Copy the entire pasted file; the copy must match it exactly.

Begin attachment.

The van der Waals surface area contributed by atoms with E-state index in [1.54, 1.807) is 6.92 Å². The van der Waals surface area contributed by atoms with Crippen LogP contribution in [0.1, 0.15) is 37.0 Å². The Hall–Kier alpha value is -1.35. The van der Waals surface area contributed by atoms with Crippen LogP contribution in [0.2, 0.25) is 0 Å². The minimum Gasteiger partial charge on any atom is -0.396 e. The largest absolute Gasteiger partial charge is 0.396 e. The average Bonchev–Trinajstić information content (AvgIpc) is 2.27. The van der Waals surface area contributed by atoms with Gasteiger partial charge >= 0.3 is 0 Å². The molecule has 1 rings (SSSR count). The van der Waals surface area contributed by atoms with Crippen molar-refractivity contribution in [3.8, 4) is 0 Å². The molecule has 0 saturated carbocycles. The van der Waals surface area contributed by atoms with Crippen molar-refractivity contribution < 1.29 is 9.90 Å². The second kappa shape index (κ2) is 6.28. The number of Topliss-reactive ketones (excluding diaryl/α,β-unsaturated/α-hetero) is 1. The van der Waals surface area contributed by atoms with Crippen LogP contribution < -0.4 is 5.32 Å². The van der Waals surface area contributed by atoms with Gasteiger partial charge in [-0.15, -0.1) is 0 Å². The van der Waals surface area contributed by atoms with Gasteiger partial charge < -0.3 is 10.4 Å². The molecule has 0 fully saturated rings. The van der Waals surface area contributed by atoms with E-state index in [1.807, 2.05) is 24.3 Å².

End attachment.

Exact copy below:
The van der Waals surface area contributed by atoms with E-state index in [1.54, 1.807) is 6.92 Å². The van der Waals surface area contributed by atoms with Crippen LogP contribution in [0.1, 0.15) is 37.0 Å². The Hall–Kier alpha value is -1.35. The van der Waals surface area contributed by atoms with Crippen LogP contribution in [0.2, 0.25) is 0 Å². The minimum Gasteiger partial charge on any atom is -0.396 e. The largest absolute Gasteiger partial charge is 0.396 e. The average Bonchev–Trinajstić information content (AvgIpc) is 2.27. The van der Waals surface area contributed by atoms with Gasteiger partial charge >= 0.3 is 0 Å². The molecule has 1 rings (SSSR count). The van der Waals surface area contributed by atoms with Crippen molar-refractivity contribution in [3.8, 4) is 0 Å². The molecule has 0 saturated carbocycles. The van der Waals surface area contributed by atoms with Crippen molar-refractivity contribution < 1.29 is 9.90 Å². The second kappa shape index (κ2) is 6.28. The number of Topliss-reactive ketones (excluding diaryl/α,β-unsaturated/α-hetero) is 1. The van der Waals surface area contributed by atoms with Crippen LogP contribution < -0.4 is 5.32 Å². The van der Waals surface area contributed by atoms with Gasteiger partial charge in [-0.15, -0.1) is 0 Å². The van der Waals surface area contributed by atoms with Gasteiger partial charge < -0.3 is 10.4 Å². The molecule has 0 fully saturated rings. The van der Waals surface area contributed by atoms with E-state index in [1.807, 2.05) is 24.3 Å².